“It’s like I’m paranoid”: a history of Hybrid Theory (Part 1)



Thundering west from the City of Angels, Route 101 becomes the Ventura Freeway. As it passes through a valley north of the Santa Monica mountains, a city opens up on the passenger side: Agoura Hills. It’s rugged California terrain, the Freeway carving a route between state parks and arid mountain trails, real estate sprouting off to the side like flowers off a vine. The area took its name from an eccentric local settler, Pierre Agourre, who’d left his native Basque country to live the life of a Spanish cattle rancher in the early 1870s. When the Freeway opened in 1960 the region was ripe for development, and tracts of housing were built to provide a peaceful suburban setting for families keen to escape LA. The racial unrest of the Watts Riots in 1965 only fuelled this exodus, and permissive county supervisors oversaw the development of a million acres of California soil into single-family units across the region. As described by Mike Davis in City of Quartz, this first wave of homeowners had ‘a powerful interest in trying to pull up the gangplanks to prevent further urbanization and loss of rural amenities’. Indeed, the county’s failure to limit further development prompted the residents of Agoura Hills to vote their scrubland suburb into cityhood, which they did in the early 80s. Boundaries were drawn, and the gangplanks lifted.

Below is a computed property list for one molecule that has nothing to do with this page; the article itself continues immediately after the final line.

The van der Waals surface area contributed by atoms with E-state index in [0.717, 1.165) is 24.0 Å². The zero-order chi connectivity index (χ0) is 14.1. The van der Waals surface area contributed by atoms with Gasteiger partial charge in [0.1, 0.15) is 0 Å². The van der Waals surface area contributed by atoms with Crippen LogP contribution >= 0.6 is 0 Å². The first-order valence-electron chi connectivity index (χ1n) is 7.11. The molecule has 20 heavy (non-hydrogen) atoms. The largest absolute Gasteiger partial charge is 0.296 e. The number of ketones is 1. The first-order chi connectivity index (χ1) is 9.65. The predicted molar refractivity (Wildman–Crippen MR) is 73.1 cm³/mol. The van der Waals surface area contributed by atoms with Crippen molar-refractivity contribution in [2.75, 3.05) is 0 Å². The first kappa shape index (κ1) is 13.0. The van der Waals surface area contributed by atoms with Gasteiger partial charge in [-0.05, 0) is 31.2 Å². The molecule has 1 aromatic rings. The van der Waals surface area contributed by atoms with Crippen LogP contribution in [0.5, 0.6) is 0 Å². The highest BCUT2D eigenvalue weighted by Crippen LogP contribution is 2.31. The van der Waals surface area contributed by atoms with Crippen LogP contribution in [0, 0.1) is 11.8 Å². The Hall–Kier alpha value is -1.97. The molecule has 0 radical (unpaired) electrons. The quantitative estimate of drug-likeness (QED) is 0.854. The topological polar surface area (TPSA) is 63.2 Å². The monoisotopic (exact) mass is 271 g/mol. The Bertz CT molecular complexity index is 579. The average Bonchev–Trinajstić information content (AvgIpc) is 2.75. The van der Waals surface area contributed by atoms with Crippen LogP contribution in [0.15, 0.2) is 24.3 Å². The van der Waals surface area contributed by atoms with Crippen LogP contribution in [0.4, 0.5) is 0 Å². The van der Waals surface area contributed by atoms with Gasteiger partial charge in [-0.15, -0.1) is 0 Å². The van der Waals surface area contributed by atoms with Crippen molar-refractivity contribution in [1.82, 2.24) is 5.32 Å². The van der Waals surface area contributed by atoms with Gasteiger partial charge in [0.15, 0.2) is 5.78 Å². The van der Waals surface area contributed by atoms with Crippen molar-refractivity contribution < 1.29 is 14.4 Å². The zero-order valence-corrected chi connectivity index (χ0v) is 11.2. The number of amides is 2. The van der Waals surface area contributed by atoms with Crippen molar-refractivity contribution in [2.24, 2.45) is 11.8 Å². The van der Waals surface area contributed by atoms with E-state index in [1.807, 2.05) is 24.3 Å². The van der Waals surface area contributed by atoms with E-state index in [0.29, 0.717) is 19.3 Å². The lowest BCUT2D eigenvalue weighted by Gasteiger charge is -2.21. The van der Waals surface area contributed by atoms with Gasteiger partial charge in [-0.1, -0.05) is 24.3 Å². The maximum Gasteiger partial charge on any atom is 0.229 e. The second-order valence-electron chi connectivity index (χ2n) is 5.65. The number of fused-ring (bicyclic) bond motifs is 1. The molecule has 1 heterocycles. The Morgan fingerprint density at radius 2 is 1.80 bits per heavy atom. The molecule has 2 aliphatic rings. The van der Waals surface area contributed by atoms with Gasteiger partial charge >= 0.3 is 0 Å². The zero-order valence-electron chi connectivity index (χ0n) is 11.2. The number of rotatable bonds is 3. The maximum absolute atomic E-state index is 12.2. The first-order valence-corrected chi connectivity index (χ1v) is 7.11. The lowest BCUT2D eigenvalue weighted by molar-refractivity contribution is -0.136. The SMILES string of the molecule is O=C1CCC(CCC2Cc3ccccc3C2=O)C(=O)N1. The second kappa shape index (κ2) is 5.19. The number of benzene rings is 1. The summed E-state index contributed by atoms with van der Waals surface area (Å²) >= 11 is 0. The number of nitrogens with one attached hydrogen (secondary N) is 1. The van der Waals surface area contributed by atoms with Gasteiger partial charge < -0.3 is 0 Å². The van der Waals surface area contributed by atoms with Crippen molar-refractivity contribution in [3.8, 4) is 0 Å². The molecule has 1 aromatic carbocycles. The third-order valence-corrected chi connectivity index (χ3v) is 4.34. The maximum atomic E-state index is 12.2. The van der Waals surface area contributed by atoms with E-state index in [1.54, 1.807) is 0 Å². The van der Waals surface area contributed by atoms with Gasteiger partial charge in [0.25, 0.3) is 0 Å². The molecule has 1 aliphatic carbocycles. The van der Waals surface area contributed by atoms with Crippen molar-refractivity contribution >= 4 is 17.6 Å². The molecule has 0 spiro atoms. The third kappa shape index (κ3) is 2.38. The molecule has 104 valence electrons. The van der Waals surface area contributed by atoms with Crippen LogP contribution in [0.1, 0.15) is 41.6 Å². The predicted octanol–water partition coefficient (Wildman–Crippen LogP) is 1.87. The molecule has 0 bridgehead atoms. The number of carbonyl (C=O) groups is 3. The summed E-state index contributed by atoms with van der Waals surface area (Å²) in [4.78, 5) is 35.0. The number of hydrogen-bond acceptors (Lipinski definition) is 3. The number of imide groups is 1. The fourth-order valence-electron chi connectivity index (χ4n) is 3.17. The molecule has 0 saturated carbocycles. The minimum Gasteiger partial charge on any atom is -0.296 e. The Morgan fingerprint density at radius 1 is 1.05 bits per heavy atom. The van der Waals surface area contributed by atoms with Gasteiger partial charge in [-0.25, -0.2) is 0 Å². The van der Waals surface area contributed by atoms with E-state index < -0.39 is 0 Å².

This locus of scrubland real estate was the birthplace of Hybrid Theory.

Laurel Canyon sits 25 miles back east, down Route 101. It’s developed a mythic gravity ever since it became the heart of America’s counter-culture scene in the early 60s. In a short space of time it was home to the Byrds, the Mamas and the Papas, the Doors, Frank Zappa, Arthur Lee, and Buffalo Springfield. They crashed and jammed in each other’s cabins, sharing drugs and runaway teens and plotting their aural assaults on the LA club scene from their porches. In a colourful counter-history titled Weird Scenes Inside the Canyon, the writer David McGowan alleged that the scene was a CIA ‘psychological operation’, designed to derail the anti-war movement with directionless hippy grooves. Even if we don’t detect the dreaded hand of the secret state in this rare and wonderful confluence of talent and creativity, questions linger. What were the forces that brought these people to live and create in a certain time and place? And furthermore, what brought them into our consciousness? I’ve asked the same of Linkin Park, and the answer I’m offering here is a paranoid history, but one that I think shines a light on their real significance.